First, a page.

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I Forge Iron

insulted by a newbie

Larry H

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A friend was fond of saying"The only justice you ever get in this world is the justice you make for yourself".
Justice means different things to different people depending on their upbringing.For some it means being spoon fed with a silver spoon.For others it means retaliation or revenge.Still others believe it defines the workings of Karma.
BTW-That friend is behind bars,again. :(

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The ones I like are those who tell me that they "know all about blacksmithing because they have done it in a video game"!

My standard reply now is to hand them the hammer and ask them to demonstrate something----*always* good for a laugh!

Some classes I'll start by telling kids that everything I'm going to teach them is *right* now but will be *wrong* in the long term---it's like Newtonian vs Relativistic physics: Newtonian is *right* for everything going 90% and under of the speed of light and *wrong* for only stuff going above that.

So I teach then how to work A36 and try to emphasize that what they are learning may NOT work right for knife grade steels or real wrought iron where the forging temp range is different and much more restricted. However hammer control, drawing, straightening, etc is much the same for a "S" hook as well as a knife.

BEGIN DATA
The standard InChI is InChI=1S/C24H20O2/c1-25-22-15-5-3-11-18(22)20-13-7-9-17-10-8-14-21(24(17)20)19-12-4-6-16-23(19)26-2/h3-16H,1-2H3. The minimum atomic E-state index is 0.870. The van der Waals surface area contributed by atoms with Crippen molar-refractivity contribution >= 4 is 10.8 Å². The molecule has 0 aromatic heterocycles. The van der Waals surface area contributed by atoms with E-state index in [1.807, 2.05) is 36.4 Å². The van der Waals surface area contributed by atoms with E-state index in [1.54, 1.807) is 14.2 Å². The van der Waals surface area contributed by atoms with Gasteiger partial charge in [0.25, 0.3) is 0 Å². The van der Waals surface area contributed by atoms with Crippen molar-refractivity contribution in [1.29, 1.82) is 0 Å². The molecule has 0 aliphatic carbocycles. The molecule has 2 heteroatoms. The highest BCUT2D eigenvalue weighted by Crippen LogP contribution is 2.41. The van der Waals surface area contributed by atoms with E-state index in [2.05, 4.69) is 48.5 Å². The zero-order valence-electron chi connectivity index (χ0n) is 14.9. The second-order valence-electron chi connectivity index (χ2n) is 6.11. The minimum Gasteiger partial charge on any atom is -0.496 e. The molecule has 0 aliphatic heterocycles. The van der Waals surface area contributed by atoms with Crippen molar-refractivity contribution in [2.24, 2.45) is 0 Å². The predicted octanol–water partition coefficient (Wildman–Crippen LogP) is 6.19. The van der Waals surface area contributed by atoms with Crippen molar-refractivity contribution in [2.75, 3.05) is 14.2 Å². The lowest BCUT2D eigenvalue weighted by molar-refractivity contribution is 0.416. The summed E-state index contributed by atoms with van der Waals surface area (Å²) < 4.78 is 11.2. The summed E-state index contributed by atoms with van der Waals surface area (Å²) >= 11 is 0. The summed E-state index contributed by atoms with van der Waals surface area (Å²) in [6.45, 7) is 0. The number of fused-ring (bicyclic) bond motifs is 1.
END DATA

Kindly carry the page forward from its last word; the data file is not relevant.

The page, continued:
I do run into the folks who "don't want to make an S hook, they want to make a knife" as their *first* project. I usually pass on them.

I teach a free intro course; I don't expect most folks to continue; but it introduces them to the craft and such seeds may lay dormant for years only to spring forth and flourish. (And there is always the few who are ready and willing; teaching them is a joy, I compare it to throwing a match on gasoline! at least one of them is on this forum...)

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I had a utter dill phone me quite a few years ago and ask me if I had any apprenticeships on offer, I told him I was looking at starting another in the new year, call me then, earlier rather then later. He left no phone No. and he seemed a little vague. New year came and went, did'nt hear from him so I started another kid who was keen to learn. A month later he rings me to see if I had put on a kid, "yes I told him, what happened to you". Get this "oh I really wanted to learn from a proffessional, you know, someone who really knows what they are doing, so I decided not to go with you". "I'm looking at getting a job with XXXX" OK I said, all the best. One year later he rings me again, says he's made a mistake and the other bloke has'nt taught him anything, he's not learning much at all, all he is is just a labourer by another name, and could I sign him up for an apprenticeship with our company. Bet you can't guess what my answer was.


I am not making any excuses for that kid's rudeness but newbies are in a difficult position. When you don't know what you don't know, you don't know who does.
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Hey there Smithy1,

I have been learning blacksmithing for about 9 months now and would love the opportunity to learn from someone with even 10 months experience. Young people today have it drilled into their heads that someone has to be properly educated (ie college) in order to be of any worth when it comes to passing on knowledge.